Research

Below is the list of the ongoing research projects in the lab. Our work focuses on studying mechanisms of regeneration and development, as well as on developing research tools.

This young axolotl was genetically engineered to only have Green Fluorescent Protein in half of its body. Photo by Tim Duerr.

Nerve dependency of regeneration

Mechanobiology of joint development

V3 HCR FISH in regeneration

Limb development and patterning

Hypertranscription

Epithelium in limb regeneration

Development of optical nanosensors

Retinal regeneration

Nerve dependency of regeneration

Regeneration requires innervation. Nerves release molecules that encourage cell division and repair of injured organs and tissues. We have discovered that one such nerve-derived molecule is neuregulin-1, which drives regeneration of the axolotl limbs, spinal cord, and lungs. Many current lab projects target the role of nerves in limb regeneration, including regulation of cell cycle and timeline of regeneration.

Funding source: National Science Foundation

Mechanobiology of joint morphogenesis

Axolotls are a useful model for studying how joints assume their complex shapes. In collaboration with the Shefelbine lab, we combine research on developing and regenerating axolotl limbs with predictive computational models to understand how mechanical forces trigger cellular signaling responses and change joint shape.

Funding source: National Science Foundation

V3 HCR FISH in regeneration

We have developed the application of V3 HCR FISH (Version 3 Hybridization Chain Reaction Fluorescent In Situ Hybridization) to axolotl tissues. This innovative technique detects cells that express particular genes, and it also shows where these cells are located in organs and tissues. Our lab employs this technique to uncover cellular and molecular mechanisms in regeneration.

Limb development and patterning

This axolotl embryo was genetically engineered so that the cells with active retinoic acid signaling would glow green under the microscope. Photo by Tim Duerr.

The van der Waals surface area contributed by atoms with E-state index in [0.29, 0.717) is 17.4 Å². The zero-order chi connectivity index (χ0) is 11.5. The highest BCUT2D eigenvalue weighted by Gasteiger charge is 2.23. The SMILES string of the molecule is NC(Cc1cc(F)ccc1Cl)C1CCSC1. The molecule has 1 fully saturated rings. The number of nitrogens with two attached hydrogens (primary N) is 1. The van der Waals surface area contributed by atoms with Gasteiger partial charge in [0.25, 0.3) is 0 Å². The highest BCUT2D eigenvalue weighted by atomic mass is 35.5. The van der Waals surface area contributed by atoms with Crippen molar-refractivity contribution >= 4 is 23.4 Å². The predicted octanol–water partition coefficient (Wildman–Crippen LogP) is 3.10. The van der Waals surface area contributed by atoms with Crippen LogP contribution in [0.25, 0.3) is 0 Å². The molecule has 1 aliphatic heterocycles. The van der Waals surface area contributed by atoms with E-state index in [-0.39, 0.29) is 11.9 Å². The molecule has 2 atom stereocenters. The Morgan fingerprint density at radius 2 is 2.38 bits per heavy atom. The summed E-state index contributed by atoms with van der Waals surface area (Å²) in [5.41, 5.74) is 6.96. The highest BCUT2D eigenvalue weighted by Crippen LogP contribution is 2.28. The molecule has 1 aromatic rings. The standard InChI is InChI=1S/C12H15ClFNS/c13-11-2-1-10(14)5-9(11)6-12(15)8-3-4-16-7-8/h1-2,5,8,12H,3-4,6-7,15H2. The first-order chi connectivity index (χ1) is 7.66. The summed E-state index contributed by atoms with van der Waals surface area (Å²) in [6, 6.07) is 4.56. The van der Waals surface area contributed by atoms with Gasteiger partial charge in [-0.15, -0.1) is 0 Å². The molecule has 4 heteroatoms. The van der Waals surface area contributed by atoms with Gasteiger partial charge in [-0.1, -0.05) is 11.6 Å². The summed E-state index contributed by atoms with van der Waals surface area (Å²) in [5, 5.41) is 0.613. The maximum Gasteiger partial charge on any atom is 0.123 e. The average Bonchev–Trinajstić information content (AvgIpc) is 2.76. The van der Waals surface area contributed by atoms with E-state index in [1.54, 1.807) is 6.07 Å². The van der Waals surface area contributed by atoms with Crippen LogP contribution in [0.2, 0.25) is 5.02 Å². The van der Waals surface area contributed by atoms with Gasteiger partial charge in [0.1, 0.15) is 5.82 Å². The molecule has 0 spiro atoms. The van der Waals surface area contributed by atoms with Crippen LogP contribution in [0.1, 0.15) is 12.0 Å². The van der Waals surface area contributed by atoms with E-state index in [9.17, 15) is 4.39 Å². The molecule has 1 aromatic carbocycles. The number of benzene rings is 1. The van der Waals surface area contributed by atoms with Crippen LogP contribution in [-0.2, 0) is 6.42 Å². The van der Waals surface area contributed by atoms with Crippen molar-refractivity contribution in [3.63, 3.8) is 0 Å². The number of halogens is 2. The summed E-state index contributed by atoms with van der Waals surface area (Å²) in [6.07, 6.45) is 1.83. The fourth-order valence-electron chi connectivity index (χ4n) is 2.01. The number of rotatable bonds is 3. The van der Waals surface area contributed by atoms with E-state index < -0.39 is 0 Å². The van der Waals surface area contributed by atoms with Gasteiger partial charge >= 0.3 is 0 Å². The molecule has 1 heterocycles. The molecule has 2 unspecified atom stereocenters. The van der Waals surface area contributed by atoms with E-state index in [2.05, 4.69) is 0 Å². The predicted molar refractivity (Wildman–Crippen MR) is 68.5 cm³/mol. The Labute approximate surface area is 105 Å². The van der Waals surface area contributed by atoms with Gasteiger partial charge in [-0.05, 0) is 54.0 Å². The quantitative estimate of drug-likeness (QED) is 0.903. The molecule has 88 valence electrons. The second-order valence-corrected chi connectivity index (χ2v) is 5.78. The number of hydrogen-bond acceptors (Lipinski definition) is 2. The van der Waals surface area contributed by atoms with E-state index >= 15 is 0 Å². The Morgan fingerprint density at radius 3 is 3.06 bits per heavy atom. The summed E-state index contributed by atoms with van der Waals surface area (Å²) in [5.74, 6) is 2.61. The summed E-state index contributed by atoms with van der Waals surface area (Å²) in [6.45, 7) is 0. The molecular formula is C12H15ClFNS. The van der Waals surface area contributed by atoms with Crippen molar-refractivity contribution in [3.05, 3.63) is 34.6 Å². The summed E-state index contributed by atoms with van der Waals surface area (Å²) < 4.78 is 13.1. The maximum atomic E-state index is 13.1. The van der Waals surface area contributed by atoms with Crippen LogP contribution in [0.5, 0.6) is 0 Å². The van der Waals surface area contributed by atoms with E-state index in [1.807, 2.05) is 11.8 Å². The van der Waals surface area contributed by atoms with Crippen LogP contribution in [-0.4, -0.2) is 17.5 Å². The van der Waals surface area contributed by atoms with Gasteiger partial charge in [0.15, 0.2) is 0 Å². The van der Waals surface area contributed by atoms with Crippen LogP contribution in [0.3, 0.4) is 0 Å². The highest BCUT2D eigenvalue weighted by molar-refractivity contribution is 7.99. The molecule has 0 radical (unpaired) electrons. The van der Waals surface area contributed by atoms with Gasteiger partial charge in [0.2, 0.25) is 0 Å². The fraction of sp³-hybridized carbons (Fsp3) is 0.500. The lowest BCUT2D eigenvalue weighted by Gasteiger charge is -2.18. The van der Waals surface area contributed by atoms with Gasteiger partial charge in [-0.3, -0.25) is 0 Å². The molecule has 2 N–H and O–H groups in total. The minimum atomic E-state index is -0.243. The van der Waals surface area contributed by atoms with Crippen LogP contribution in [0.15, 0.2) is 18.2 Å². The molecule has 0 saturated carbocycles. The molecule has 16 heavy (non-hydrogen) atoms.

A developing or regenerating limb must grow bones, muscles, nerves, and skin – all in right amounts and places. This process of limb patterning is regulated by many signaling molecules. Retinoic acid, a metabolite of vitamin A, is one of them. We use V3 HCR FISH and a genetic engineering tool CRISPR/Cas9 to understand how retinoic acid controls axolotl limb growth. We also compare gene expression during regeneration and development to understand the mechanisms of limb growth.

Funding source: National Institutes of Health

Hypertranscription

We have observed that some axolotl neural stem cells produce much more RNA than others. This elevated amount of gene expression is called hypertranscription. We research how hypertranscribing neural stem cells contribute to adult neurogenesis and potentially to brain repair.

Epithelium in limb regeneration

Shortly after axolotl limb amputation, skin cells migrate and cover the open wound. This wound epithelium then forms the apical epithelial cap on the tip of the blastema, which is critical for limb regeneration. We study gene expression in the skin of regenerating limbs, with special attention to how Wnt5a determines the direction of limb outgrowth.

Funding source: National Science Foundation

Development of optical nanosensors for imaging of neurotransmitter release

In collaboration with the Clark Laboratory, we are developing novel nanosensors to image neurotransmitter release in living mice. This nanosensor development project is part of an NIH Initiative to Stimulate Peripheral Activity to Relieve Conditions (SPARC).

In salamanders and humans alike, the retina contains three distinct layers of neuronal cell bodies (blue) and their axons (red). Photo by Anastasia Yandulskaya.

Funding source: National Institutes of Health

Retinal regeneration

Retina is a thin neural structure in the eye that captures visual information about the world and sends it to the brain. Unlike humans, axolotls can regenerate their damaged retinas, regrowing the neurons and nerve connections. In collaboration with the Carrier laboratory, we investigate what genes and cells drive axolotl retinal regeneration. 

Funding sources: National Science Foundation, Retina Research Foundation